More and more of interfaith events are being held in support of immigration reform. The way people from different backgrounds and faiths are coming together on this issue shows how immigration truly affects us all. Today, I’m delighted to bring you an interview with Pastor Sue Briner, Bishop’s Associate for the Southwestern Texas Synod of the ELCA. LIRS Media Relations Specialist Clarissa Perkins conducted the interview over email.
Clarissa Perkins (CP): What personal experiences have led you to become active with immigration?
Pastor Sue Briner (SB): I myself am an immigrant. We moved to the United States from Canada in 1978 when my father had a job opportunity here. We were welcomed here and our family thrived as a result. Our participation in the economies and communities we have been a part of have, I trust, made a positive impact on them. I feel called to advocate for others to have those same opportunities.
CP: You recently participated in an immigration reform event hosted by Austin Interfaith. It was well attended with more than 200 participants. Why do you think so many were motivated to attend?
SB: I cannot speak for everyone, but for the dozen or so Lutheran leaders and other congregational members who attended, I can say that at our synod’s assembly this past May, we approved two resolutions which dealt specifically with immigration. These resolutions were a call to action for Lutherans in Southwestern Texas and for the national church to support compassionate immigration reform that keeps families together, provides a reasonable pathway to citizenship, and upholds humane treatment of all immigrants. These resolutions also call for us to educate ourselves as to the issues involved in immigration, and to advocate on behalf of immigrants. Participating in this Austin Interfaith event is one such way we are doing that. Our Bishop, Rev. Dr. Ray Tiemann, wrote a recent op-ed article in the Austin Statesman, reminding us of our own history of immigrants, our faith that calls us to welcome the stranger, and the prosperity that comes to all who live in our great country, through these working immigrants. He called us as the church and as a community to work with one another for immigration reform. So we continue to look for ways to do that.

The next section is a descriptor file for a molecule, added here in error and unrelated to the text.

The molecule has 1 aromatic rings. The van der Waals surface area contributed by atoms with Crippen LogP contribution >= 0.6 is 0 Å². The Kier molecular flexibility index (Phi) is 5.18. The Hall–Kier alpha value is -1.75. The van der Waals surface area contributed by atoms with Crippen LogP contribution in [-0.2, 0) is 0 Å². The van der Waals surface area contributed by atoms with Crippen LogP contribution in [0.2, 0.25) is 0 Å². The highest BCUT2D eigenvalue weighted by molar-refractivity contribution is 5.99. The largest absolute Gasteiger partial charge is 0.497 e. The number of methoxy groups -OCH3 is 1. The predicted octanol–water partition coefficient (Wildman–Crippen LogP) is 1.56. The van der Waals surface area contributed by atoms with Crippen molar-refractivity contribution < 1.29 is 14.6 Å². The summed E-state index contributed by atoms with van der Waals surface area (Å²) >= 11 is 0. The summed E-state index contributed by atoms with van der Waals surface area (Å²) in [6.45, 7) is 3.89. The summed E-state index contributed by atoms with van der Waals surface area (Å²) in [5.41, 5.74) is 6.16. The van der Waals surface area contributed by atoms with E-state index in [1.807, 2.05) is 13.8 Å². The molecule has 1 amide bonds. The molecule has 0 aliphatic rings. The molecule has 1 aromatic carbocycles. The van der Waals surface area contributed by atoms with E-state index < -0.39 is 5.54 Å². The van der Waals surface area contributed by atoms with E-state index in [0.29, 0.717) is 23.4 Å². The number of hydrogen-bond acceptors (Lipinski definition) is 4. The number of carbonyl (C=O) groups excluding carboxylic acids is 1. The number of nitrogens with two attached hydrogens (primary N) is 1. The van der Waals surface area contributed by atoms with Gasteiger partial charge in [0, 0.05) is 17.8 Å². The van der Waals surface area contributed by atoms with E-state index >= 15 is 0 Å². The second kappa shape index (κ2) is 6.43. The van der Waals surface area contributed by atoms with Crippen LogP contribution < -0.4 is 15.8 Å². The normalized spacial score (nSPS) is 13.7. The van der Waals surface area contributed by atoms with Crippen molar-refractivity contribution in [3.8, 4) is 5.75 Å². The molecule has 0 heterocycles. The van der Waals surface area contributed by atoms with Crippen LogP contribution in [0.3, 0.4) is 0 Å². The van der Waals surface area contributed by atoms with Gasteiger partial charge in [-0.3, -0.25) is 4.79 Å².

CP: Testimonies were given by workers, families, and others touched by our immigration system. Did any stories stick out to you in particular?
SB: The fear that immigrant families live with every day; that whenever they drop their children at school and go off to work, that something as simple as a routine traffic stop might mean detaining and deportation. So families never know whether they will see their children/parents/spouse again at the end of the day. The emotional toll that takes on these families over time can be incredible.
CP: What were you most surprised to learn?
SB: That the construction industry, one of our biggest contributors to our economy here in Texas, has approximately 50% of its workforce who are undocumented immigrants. If they were deported, it would have a huge impact on us as a state. So even if we purely looked at immigration reform from the prosperity angle, it is necessary for us as a state to thrive. If we can begin to educate others who might now have the same history and faith as we do, we can at least appeal to their sense of what is good for the state.
CP: What is the current atmosphere towards immigration in central Texas? Do you feel that it is changing?
SB: I am hopeful that as more people get educated, and that as people of faith take action, we can begin to make a difference. Advocating for those who have no voice is one of our calls. As Lutheran Christians, we don’t always understand what that means. In this Interfaith event, we learned some practical ways to do this; educate others by sharing the stories and information we heard at this event. Call on our U.S. representatives to act now to pass comprehensive immigration reform. These are things every one of us has the ability to do. So what are we waiting for?